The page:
By Julie-Ann Sherlock
I wouldn’t call myself a hoarder…per se…but my parents may have a different opinion. I am writing this sitting in my bedroom in my parents’ house, wondering if the ceiling will collapse due to the weight of my stuff in the attic.
For over 20 years, I owned my own home, raised two children and collected all the paraphernalia that goes with it. Then, when my youngest went to university just over five years ago, I decided my babies didn’t need a mammy hovering over them, and I made my escape and became a digital nomad.
But what should a woman do with a lifetime of memories, clothing that is useful for the colder climes of Ireland, kitchen utensils and bedding that I may use one day if I decide to set up home again? Oh, and shoes. I should probably mention the 12 Doc Marten-style boots, the 15 pairs of Converse and the four pairs of Rocket Dog sneakers amongst the plethora of heels (I never wear heels since I broke my ankle 12 years ago), flats, flip flops…etc…etc.
Ok, I have a problem. But it’s mostly with shoes. Oh and handbags. And clothes. Help!
Am I A Hoarder?
I do have a lot of stuff, and some of it is of no real use. I can only wear one pair of shoes at a time. But there is an emotional attachment to some of it, and I hate getting rid of things that I feel can be useful someday.
That said, I don’t think I have the psychological disorder associated with hoarding. I’m not tripping over boxes of used newspapers or empty packaging to go about my daily business. My hoarding is mostly stuff that may come in handy one day or holds deep sentimental value.
I think I was very good for only keeping one outfit from each of my sons’ baby days and my eldest’s first pair of shoes—an adorable pair of brown leather Doc Marten boots. I have kept their baby books, thousands of photos and a small selection of their art and crafts “masterpieces”, certificates they have received throughout their education and sporting lives and a programme or two from shows and events they have been in. I wouldn’t consider that excessive, would you?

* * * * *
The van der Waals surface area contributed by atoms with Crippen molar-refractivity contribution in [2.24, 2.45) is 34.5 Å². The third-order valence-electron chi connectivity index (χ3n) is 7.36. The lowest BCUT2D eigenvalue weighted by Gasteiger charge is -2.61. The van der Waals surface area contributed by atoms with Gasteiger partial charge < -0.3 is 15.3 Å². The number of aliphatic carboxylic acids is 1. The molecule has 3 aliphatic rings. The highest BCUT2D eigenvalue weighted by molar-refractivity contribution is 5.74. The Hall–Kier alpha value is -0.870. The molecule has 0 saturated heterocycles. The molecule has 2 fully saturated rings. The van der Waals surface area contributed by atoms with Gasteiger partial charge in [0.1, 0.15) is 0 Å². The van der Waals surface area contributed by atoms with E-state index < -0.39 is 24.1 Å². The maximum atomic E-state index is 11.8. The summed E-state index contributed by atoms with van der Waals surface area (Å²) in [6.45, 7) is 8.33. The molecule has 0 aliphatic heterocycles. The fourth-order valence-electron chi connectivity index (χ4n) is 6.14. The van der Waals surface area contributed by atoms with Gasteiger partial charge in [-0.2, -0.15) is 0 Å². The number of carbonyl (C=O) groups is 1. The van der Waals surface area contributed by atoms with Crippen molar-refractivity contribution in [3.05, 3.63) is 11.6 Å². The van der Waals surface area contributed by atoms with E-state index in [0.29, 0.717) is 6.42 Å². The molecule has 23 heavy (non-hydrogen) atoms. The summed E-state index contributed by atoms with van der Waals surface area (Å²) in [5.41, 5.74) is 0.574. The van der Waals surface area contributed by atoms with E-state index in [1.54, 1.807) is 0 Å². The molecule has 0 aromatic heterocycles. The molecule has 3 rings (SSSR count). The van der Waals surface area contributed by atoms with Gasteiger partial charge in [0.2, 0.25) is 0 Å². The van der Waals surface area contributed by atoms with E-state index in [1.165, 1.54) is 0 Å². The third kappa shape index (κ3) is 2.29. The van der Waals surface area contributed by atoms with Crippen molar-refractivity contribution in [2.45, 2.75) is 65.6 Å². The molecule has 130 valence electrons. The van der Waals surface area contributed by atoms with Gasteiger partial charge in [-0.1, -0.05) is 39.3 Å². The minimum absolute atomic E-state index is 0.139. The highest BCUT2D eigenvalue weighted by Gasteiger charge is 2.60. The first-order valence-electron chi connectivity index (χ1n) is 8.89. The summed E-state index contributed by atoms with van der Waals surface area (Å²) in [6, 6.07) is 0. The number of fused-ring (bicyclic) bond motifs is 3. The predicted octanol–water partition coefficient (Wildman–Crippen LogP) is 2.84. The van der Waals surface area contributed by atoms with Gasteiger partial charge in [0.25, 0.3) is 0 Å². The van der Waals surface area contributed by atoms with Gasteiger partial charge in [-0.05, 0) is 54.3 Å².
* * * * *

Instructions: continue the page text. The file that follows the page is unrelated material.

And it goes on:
These items tell their lives’ story—a small snapshot of my young babies growing into men. Precious moments in a life that was not easy. Perhaps the big bag of towels and bed linen could go, but who knows when I might decide to return to Ireland full time and require these things? I have invited my sons to take anything from our stockpile for their own homes, but apart from a knife set, some saucepans and crockery, most of our equipment remains in storage above my head.
Does anyone want a purple blender? There may be a matching kettle too. My boys don’t like purple, but it’s my favourite colour.
Life On The Road
When I began my journey as a digital nomad, I packed everything I was taking with me into a massive backpack and a smaller knapsack. I felt free. Still, I had pretty much the same amount of stuff as my sister and her boyfriend (now husband) combined, who were also travelling.
Over the months, clothes and shoes wore out (or got boring) and were replaced. I picked up small gifts for those back home. So then I needed to buy a bigger bag. I was at it again. To lighten my load somewhat, I posted home some items, including my favourite, well-worn converse and a handbag I bought in Mumbai but the strap broke—for safekeeping, you see.
I fell in love with Kuala Lumpur and decided to set up a home base there. I rented an apartment, which meant that I had to buy new bedding, towels, and kitchen utensils… Yup, I started hoarding there too. I moved to a two-bed apartment—more bedding was needed. It’s not really my fault that life makes me buy stuff, is it?
When I returned to Ireland in November, I gave up my apartment in Malaysia as I don’t know when I will make it back. I am going back, though. Leigh, my lovely Kiwi friend who lives in the same building as me, kindly said she would store my stuff. I think she is regretting it now as boxes sit piled up under her breakfast bar. My Christmas tree and decorations got a temporary home in my friends’ Steve and Sabreena’s Spa.
Despite the above, I do get great satisfaction out of decluttering. I throw out stuff with great excitement at least twice a year. I’m excited because getting rid of things means…I get to buy more! So perhaps, I am not so much of a hoarder after all, and more a retailer’s dream and a sucker for consumerism.